The state emblem of the Russian Federation - the double-headed eagle. Source: ITAR-TASS
Although 23 years have passed since the collapse of the USSR, in the minds of many foreigners the Soviet-era hammer and sickles still a symbol of Russia.
However, Russia's current state emblem is completely different, and its history dates all the way back to the times of the Byzantine Empire.
The state emblem of the Russian Federation - the double-headed eagle - happens to be one of the oldest Indo-European symbols. Its history is a mixture of Christianity, Paganism, Zoroastrianism, the epochs of great empires and those of feudal fragmentation.
Entire states and civilizations vanished, but the double-headed eagle continued to soar above the people of Western Asia and Eastern Europe.
Here's how it evolved. The double-headed eagle first appeared on the coat of arms of the great Hittite Empire, which occupied the territory of present-day Turkey in the 17th-12th centuries BC.
In the early Middle Ages Europe's climate was much warmer than it is today. For example, in the 12th century lions and leopards could be found in southern Ukraine.
Killing a lion was a sign of valor. Only Grand Princes and selected members of the aristocracy were allowed to participate in this hunt, which gradually made this animal a heraldic symbol of nobility and courage.
There it was later adopted by the heir of the Roman one-headed eagle, the Byzantine Empire. It shortly became the symbol of Eastern Christianity and then spread across Christendom, appearing on the coats of arms of Serbia and Montenegro, Germany (the Holy Roman Empire) and Armenia.
The eagle "flew" over to Russia only in the 13th century, replacing the trident - an ancient symbol of the ruling dynasty. First the double-headed eagle appeared in Chernigov, in present-day Ukraine, then in Vladimir (176 km west of Moscow), then in Moscow itself.
After the fall of the Byzantium Empire in 1453, Russia was left the only independent Orthodox country in the world.
The eagle subsequently became Russia’s main official symbol towards the end of the 15th century, when Grand Prince Ivan III, "the gatherer of the Russian lands", married Sophia Palaiologina, the niece of the last emperor of Byzantium– and thus rightly inherited the symbol of his wife’s kin. The eagle succeeded another ancient Russian symbol of power, the lion.
As Ivan III’s grandson, Ivan the Terrible, became the first Russian tsar, the two-headed eagle appeared on the first Russian coat of arms and the tsar’s seal.
During Ivan’s reign, Muscovy annexed the Kazan and the Astrakhan khanates, the Tatar feudal states and the remnants of the Golden Horde, and began the annexation of the Siberian Khanate.
Therefore in the early 17th century, the two-headed eagle began to be depicted with three crowns – to symbolize the victory over the three khanates.
That is how Tsar Alexis himself, the father of Peter the Great, explained this in the middle of the 17th century. During Alexis’ reign, the scepter and the orb, which the eagle held in his claws, were also added to denote the tsar as the “autocrat and the owner of the land”.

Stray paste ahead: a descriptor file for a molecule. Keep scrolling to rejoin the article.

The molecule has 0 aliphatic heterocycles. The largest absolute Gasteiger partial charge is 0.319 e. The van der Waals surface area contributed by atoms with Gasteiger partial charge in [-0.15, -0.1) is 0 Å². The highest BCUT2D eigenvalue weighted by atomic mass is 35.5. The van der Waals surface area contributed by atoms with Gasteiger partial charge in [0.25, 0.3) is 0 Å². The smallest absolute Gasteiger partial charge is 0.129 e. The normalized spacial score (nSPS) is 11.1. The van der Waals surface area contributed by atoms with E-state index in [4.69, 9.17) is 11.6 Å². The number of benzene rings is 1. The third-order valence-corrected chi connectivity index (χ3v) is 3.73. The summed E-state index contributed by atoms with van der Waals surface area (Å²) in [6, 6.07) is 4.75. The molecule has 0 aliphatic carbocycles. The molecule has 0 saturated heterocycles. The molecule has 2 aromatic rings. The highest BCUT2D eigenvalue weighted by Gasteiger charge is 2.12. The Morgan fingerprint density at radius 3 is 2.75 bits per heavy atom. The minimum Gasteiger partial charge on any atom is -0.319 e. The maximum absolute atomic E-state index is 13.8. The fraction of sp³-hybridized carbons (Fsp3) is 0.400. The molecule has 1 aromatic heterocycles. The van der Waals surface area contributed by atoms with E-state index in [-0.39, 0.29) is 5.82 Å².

Over the centuries of Russian history, the three crowns have been assigned a great lot of different meanings. Some said that they symbolized the primacy of the tsar’s power over both the government and the church.
There is also an opinion that three crowns denote the tsar’s power over Muscovy, Little Russia (later, Ukraine) and White Russia (now Belarus); or that the three crowns mean that the Russian tsar is both the sovereign of East and West… Whatever the truth may be, the three crowns remained on the coat of arms throughout the history of Muscovy and the Russian Empire.
At times, other symbols were added to the coat of arms. During the Polish occupation of Moscow in 1612, the Catholic royal lily appeared on the eagle's chest. This was later substituted by St. George or by a griffon, the symbol of the ruling Romanov dynasty.
According to Russian heraldic tradition, there has always been a difference between large and small official coats of arms. The large coat of arms, besides the eagle, also included the emblem of the Romanov dynasty, as well as the emblems of the most important lands comprising the Russian Empire.
The Russian emperor was concurrently the tsar of Poland, Georgia, Siberia and the Grand Prince of Finland. In order to emphasize the government's Christian character, Archangel Michael and Gabriel were placed alongside the double-headed eagle.
After the February Revolution of 1917, the Provisional Government removed the crowns. It is precisely the democratic "downgraded" eagle that is seen on the monetary units of the Russian Federation.
The scepter and orb were also removed. During the Civil War the anti-Bolshevik powers reinstated the eagle as their coat of arms, but the crowns were replaced with the cross.
The scepter and the orb once again appeared in the eagle's claws, though the emblem was living on borrowed time by then: After the Bolshevik victory the hammer and sickle was adopted as the official emblem of the new state on July 6, 1923.
The hammer and sickle - symbols of the Soviet Union. Source: RIA Novosti
The double-headed eagle returned to Russia only after the collapse of the USSR and a three-year study carried out by a special commission. In 1993, following President Boris Yeltsin's decree, it was reconfirmed as the symbol of the official coat of arms.
Flying in from the distant past and alighting in Russia, the double-headed eagle continues to change, as if adapting to the current political reality of its adoptive country.
Vladimir Khutarev has a Ph.D. in History and is President of the Moscow City Division of the All-Russian Society for the Preservation of Historical and Cultural Monuments.
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